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Book Review: Overcoming ADHD: Helping Your Child Become Calm, Engaged, and Focused – Without a Pill by Stanley I. Greenspan

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Author Stanley I. Greenspan’s Overcoming ADHD provides parents, caregivers, and teachers guidelines for helping children with ADHD — without resorting to pills — and the current solution to help such children today. He feels that all too often those who demonstrate ADHD behaviors are put in programs that do not focus on the underlying reasons for a child’s difficulty with self-control, paying attention, and remaining focused.

Included in his list of influences affecting “attention” are cultural expectations and possible biological factors. Most importantly, however, Greenspan feels that careful consideration of any child’s strengths and weaknesses is the most beneficial way to construct a realistic program for a child who appears hyperactive and inattentive


In its earliest pages, Overcoming ADHD discusses seven key factors of an interceptive approach. If after a 12-month period of serious attempts to improve these factors, only then should a parent or caregiver seek further professional help for a suspect child. So often, it might seem easier to “give the kid a pill” rather than consistently try to move along the spectrum of steps listed below.


An ADHD Person Can Learn How To: 

1. Move their body and its parts in a way that is age-appropriate.

2. Remember the sequence of thought patterns and activities.

3. Reduce over-activity or under-activity.

4. Think more reflectively.

5. Feel self-confident enough to lower anxiety.

6. Interact meaningfully with family members.

7. Live safely in a distracting environment.


Overcoming ADHD provides a variety of suggestions a parent, caregiver, teacher, or counselor can follow, to move a child along all of the seven steps listed above. There are far too many suggestions to mention here. The important thing is that each proposed game, exercise, or activity is explained in easy-to-follow detail and must be consistently used.


Especially important are the activities to help children feel good about themselves. The book tells of Mark, a boy with low self-esteem (#5-above). After talking with both Mark and his parents, it surfaced that Mark’s mother was overwhelmed by her son’s problems. His father simply felt Mark was acting out in school and tended to be harsh with him.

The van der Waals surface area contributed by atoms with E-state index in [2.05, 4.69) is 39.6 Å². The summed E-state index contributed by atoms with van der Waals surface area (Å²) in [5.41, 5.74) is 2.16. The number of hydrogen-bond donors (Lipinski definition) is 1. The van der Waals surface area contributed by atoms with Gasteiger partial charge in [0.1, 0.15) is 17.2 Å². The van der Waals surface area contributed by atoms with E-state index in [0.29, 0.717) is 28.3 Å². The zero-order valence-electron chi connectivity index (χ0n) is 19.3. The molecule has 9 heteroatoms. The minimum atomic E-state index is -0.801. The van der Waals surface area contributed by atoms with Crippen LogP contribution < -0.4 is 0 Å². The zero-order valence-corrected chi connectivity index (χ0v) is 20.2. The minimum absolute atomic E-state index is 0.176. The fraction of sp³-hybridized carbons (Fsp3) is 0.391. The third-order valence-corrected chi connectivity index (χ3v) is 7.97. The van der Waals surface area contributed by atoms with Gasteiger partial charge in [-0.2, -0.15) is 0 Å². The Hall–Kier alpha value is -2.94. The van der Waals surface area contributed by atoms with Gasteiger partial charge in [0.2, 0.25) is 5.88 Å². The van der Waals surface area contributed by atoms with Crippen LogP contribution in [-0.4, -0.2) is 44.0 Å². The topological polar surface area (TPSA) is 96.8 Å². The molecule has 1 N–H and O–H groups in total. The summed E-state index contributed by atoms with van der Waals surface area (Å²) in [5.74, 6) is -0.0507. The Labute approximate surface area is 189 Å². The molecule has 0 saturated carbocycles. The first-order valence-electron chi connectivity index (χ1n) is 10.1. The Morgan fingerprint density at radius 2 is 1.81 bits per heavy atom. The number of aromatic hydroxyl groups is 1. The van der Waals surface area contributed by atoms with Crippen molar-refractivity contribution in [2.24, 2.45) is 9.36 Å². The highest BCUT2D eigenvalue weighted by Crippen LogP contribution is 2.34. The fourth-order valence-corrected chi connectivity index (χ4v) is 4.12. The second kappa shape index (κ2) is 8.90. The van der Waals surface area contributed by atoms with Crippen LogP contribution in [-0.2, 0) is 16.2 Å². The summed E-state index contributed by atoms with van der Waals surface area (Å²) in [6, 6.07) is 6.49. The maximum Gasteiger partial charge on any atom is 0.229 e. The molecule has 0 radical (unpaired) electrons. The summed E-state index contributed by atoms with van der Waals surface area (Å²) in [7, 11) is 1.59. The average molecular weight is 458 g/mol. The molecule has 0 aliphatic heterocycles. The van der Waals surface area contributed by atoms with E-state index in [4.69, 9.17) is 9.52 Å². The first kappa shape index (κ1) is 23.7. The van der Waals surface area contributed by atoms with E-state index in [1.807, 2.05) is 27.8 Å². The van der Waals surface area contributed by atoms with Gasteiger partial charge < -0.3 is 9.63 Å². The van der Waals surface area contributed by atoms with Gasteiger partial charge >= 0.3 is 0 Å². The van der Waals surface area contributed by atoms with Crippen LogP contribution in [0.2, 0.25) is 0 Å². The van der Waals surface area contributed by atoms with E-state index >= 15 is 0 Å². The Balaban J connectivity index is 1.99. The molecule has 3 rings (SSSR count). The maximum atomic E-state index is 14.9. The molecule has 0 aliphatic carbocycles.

After some counseling, Mark’s father started having hang-out time on a regular basis with his son (#6-above). The two began to bond. Father saw Mark in a different light and took an active role in his interest in magic.


Since Mark had particular difficulty sequencing thoughts and activities (#2-above), his parents worked with an occupational therapist to set up a meaningful program. Mark was slowly taught to remember, and carry out a sequence of directions. Simple magic tricks from a local store became his reward for carrying a sequence of four directions correctly.


Mark's muscular coordination (#1-above) improved with regular use of balance beam activities that increased in difficulty. Eventually, the eight-year-old learned to perform a magic trick while talking and standing on the beam. This improved his overall coordination.


Mark’s family and interventionists played many “Regulation” games with him, along with a game Overcoming ADHD calls “Thinking About Tomorrow.” There is no need to mention either here since both are adequately explained on pages 112-115. How they helped Mark is fascinating.


The important issue is that this child’s abilities improved in many interrelated areas. As they changed, so did his self-esteem and his overall school performance. Did it happen overnight or in a week? No, it took many months, not just one or two. But family, school, and therapists, all working together to pull Mark through the seven steps mentioned above particularly in a loving, safe, dynamic home environment, accomplished a change in this boy that will last a lifetime — and the magic is: it was done without pills.


I would highly recommend any parent, educator, doctor, psychologist, psychiatrist, or minister read Overcoming ADHD and apply its suggestions to their charges, if they seriously want to help a child or adult typically labeled ADHD. The book is written in layman’s terms. It is fascinating. It is extremely well organized. It is hopeful. It is easy to follow. It just might start a more promising life for a problem child.

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